Given that this was also a picnic—outdoors, breezy, and mildly unpredictable, we set up a scaled down version of our literature table. This meant our ubiquitous red wire rack of free literature, including copies of the recently published Conditions of Confinement (writings by anarchist prisoner Casey Brezik), the NYC ABC Illustrated Guide to Political Prisoner and Prisoners of War, and all of the tri-fold pamphlets about many of the prisoners we support.

We had printed bib numbers for the participants. The flipside of the bib numbers had information about NYC ABC and guidelines for writing to prisoners, making it both a memento and a useful reminder to write to folks.

A few serious runners arrived as early as 1:30pm, though the announced time of the event was 2:00-7:00pm and we typically use the first half hour to register folks and take sponsor forms from those who hustled to get sponsors. Even with this schedule in mind, anarchist time prevailed and the run actually started closer to 2:45, following a group photo around the RDTW banner.

Before the run, an NYC ABC collective member went over some basics, while also kicking facts about political prisoners and state repression. We then played a greeting from Jaan Laaman, recorded specifically for the event.

Of the 60-70 folks who came to RDTW 2016, about 45 participated in the 5(.2)k. The age range was 4-72 years old. Hashtag multi-generational. Several runners were serious, several were fast, and the venn diagram of those two categories resulted in the same few folks running the fastest laps this year as last.

After running, bronchial passages fully dilated, what sounds better than a plate of barbecue and potato salad?

The picnic consisted of Texas-style barbecued jackfruit sandwiches with fresh pickles; potato salad; a variety of chips & cold drinks; and some outstanding cranberry blondies. Yes, a lot of folks came just for the food.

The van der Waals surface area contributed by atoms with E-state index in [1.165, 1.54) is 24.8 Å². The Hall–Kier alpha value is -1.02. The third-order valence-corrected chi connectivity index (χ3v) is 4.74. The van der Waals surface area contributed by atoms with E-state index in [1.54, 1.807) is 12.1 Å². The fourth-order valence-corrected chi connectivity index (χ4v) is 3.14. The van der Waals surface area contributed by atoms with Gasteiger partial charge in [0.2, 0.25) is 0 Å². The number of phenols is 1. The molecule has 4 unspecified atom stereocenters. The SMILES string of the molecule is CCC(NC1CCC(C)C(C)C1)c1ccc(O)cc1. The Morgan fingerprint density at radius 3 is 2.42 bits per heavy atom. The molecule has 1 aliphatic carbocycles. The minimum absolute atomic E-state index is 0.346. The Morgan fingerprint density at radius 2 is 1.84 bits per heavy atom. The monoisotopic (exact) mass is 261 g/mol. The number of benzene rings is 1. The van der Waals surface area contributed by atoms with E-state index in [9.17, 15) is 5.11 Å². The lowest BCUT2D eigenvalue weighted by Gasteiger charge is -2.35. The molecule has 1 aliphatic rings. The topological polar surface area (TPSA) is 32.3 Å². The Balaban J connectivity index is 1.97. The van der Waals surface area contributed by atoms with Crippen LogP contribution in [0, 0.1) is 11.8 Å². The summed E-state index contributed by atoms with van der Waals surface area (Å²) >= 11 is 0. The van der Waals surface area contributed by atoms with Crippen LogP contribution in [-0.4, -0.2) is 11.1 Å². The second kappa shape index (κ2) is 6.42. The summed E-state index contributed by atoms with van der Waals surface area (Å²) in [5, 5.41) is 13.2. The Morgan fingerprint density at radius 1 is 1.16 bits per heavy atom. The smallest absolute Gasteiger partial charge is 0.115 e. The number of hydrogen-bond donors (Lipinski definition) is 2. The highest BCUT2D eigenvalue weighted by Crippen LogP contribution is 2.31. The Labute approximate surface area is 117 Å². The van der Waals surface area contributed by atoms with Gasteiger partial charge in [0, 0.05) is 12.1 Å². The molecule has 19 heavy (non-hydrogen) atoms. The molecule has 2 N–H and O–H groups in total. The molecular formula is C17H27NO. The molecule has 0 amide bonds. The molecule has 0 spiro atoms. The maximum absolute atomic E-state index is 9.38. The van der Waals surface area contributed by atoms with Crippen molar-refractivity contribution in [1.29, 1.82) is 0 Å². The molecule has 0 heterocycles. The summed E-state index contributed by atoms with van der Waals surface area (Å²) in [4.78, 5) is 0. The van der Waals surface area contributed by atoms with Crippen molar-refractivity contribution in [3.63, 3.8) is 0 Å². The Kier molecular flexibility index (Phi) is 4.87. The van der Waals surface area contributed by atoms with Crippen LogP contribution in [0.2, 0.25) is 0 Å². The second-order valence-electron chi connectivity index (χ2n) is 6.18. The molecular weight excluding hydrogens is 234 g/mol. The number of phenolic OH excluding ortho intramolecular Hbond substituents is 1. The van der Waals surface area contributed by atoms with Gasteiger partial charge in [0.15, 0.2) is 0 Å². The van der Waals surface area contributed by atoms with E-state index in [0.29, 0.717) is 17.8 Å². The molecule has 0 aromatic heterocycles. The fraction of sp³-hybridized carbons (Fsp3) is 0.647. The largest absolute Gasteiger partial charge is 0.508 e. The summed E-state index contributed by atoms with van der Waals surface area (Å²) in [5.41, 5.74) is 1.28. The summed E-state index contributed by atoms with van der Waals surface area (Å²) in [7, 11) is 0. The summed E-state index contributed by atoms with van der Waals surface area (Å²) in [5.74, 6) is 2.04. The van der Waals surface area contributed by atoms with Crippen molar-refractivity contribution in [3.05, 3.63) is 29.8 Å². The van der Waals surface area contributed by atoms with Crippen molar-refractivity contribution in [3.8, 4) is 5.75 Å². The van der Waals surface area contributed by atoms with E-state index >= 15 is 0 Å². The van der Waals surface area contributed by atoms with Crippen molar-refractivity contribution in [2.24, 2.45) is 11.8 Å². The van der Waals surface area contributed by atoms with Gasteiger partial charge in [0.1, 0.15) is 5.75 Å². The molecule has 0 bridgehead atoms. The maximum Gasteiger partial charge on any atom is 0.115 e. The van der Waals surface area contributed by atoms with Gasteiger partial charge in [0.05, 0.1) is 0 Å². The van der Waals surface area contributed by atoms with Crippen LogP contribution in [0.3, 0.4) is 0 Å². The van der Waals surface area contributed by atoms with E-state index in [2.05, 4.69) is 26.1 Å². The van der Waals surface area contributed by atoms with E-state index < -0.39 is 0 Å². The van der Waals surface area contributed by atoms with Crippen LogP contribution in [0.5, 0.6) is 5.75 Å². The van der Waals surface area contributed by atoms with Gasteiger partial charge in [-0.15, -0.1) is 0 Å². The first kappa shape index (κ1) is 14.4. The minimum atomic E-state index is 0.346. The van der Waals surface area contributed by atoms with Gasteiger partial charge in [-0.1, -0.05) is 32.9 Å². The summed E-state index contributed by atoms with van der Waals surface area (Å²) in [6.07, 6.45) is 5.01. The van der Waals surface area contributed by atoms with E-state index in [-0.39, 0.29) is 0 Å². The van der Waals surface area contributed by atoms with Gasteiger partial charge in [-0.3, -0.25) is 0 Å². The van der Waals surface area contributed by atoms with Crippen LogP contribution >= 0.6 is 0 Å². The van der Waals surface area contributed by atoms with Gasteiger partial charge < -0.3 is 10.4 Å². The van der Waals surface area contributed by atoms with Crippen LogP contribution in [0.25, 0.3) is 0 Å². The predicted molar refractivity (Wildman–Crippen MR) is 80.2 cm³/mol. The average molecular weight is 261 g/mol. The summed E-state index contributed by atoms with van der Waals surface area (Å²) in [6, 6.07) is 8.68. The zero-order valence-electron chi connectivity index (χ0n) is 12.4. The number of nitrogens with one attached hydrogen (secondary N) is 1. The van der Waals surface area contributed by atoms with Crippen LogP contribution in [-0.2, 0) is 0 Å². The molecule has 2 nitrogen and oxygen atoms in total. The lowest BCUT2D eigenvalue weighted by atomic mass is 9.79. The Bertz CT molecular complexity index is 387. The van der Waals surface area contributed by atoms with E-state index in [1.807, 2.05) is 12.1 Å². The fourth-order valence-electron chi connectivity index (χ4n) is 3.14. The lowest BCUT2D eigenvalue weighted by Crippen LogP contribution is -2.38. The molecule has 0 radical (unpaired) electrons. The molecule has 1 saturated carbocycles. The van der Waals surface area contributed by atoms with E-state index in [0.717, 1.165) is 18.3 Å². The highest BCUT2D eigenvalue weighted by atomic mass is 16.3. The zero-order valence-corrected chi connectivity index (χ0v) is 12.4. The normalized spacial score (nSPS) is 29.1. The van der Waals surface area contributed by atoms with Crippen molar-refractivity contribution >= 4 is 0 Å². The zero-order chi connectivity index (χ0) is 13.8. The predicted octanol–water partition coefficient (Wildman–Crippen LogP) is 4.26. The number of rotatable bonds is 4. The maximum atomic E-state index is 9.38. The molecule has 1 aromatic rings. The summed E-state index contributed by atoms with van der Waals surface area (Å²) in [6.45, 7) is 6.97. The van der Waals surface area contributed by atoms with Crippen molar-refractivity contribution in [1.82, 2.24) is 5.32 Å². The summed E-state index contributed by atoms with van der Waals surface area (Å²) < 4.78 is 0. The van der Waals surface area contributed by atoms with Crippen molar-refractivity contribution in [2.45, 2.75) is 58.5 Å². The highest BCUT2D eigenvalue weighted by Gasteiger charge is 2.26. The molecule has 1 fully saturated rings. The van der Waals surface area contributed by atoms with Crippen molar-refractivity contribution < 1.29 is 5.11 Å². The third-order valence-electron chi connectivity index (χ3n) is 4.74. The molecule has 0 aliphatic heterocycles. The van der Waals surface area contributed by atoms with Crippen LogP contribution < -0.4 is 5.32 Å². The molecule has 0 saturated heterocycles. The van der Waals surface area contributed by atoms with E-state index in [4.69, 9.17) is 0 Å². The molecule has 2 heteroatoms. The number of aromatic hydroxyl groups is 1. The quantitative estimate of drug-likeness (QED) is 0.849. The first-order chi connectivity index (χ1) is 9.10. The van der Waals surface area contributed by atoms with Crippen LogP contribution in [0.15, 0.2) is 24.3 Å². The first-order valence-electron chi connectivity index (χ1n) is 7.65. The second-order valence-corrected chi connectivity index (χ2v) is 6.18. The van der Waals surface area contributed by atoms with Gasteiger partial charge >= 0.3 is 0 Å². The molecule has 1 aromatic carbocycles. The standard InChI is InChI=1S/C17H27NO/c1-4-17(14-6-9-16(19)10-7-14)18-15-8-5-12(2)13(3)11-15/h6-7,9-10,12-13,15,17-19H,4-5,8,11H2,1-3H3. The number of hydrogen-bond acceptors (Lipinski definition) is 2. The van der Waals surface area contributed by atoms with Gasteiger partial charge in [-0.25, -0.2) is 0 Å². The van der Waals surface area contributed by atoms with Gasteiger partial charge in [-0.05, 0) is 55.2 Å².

Before we got too deep into socializing, we read solidarity statements written for the event by Bill Dunne, Kojo Bomani Sababu, Hanif Bey, and Xinachtli.

One participant garnered over $1,000 in sponsors, and several others raised hundreds of dollars each. All told, we raised a respectable amount of loot.

Folks sitting around, talking, having just shared the run, felt good. The group consisted of folks from diverse backgrounds, many of whom were new faces to our collective. Instagram followers brought IRL friends, and comrades & allies turned up as well. Release Aging People in Prison (RAPP), NYC Jericho Movement, International Leonard Peltier Defense Committee, Malcolm X Commemoration Committee, Family and Friends of Maliki Shakur Latine, the campaign the Bring Mumia Home, Marius Mason’s support crew, the Certain Days: Freedom for Political Prisoners Calendar, and the campaign to Free the MOVE 9 prisoners were among the represented organizations that explicitly work on political prisoner support. There were also folks from NYC Animal Defense League, the NYC Anarchist Book Fair, Black and Pink NYC, Rojava Solidarity NYC, Incarcerated Worker Organizing Committee NYC (IWOC), WESPAC, and Books Through Bars, among others. We were also thankful for the presence of Sekou Odinga and Susan Rosenberg, former political prisoners and consistent examples of solidarity through action.

Most folks had left by 6:30 and those who stayed did so to help clean up and transfer everything to the cars. So the event went as scheduled, almost to the minute.

Knowing the history of the run and the imprisoned comrades with whom we ran in solidarity elevated Running Down the Walls 2016 to an even more inspiring level.

And that’s how we get down (the walls).

NYC ABC